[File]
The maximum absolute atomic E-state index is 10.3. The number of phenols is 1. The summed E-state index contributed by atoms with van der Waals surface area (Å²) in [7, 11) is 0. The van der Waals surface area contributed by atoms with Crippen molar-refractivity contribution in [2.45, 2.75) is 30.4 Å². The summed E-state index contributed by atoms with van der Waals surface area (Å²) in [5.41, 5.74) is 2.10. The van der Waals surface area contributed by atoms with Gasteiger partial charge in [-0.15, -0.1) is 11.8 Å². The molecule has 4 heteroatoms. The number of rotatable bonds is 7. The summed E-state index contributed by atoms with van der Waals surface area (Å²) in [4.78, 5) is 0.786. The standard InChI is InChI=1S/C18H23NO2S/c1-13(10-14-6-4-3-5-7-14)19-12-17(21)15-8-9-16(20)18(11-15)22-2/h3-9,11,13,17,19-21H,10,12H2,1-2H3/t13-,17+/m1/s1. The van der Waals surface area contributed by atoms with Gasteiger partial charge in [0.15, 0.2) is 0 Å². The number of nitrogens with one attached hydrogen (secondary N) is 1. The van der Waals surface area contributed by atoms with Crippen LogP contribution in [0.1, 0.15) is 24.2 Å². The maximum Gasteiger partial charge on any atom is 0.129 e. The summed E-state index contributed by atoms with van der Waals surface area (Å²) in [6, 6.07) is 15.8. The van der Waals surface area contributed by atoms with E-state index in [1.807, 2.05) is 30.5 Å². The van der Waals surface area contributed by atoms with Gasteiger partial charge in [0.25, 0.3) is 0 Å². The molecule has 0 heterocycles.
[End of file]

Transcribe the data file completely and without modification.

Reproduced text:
The maximum absolute atomic E-state index is 10.3. The number of phenols is 1. The summed E-state index contributed by atoms with van der Waals surface area (Å²) in [7, 11) is 0. The van der Waals surface area contributed by atoms with Crippen molar-refractivity contribution in [2.45, 2.75) is 30.4 Å². The summed E-state index contributed by atoms with van der Waals surface area (Å²) in [5.41, 5.74) is 2.10. The van der Waals surface area contributed by atoms with Gasteiger partial charge in [-0.15, -0.1) is 11.8 Å². The molecule has 4 heteroatoms. The number of rotatable bonds is 7. The summed E-state index contributed by atoms with van der Waals surface area (Å²) in [4.78, 5) is 0.786. The standard InChI is InChI=1S/C18H23NO2S/c1-13(10-14-6-4-3-5-7-14)19-12-17(21)15-8-9-16(20)18(11-15)22-2/h3-9,11,13,17,19-21H,10,12H2,1-2H3/t13-,17+/m1/s1. The van der Waals surface area contributed by atoms with Gasteiger partial charge in [0.15, 0.2) is 0 Å². The number of nitrogens with one attached hydrogen (secondary N) is 1. The van der Waals surface area contributed by atoms with Crippen LogP contribution in [0.1, 0.15) is 24.2 Å². The maximum Gasteiger partial charge on any atom is 0.129 e. The summed E-state index contributed by atoms with van der Waals surface area (Å²) in [6, 6.07) is 15.8. The van der Waals surface area contributed by atoms with E-state index in [1.807, 2.05) is 30.5 Å². The van der Waals surface area contributed by atoms with Gasteiger partial charge in [0.25, 0.3) is 0 Å². The molecule has 0 heterocycles.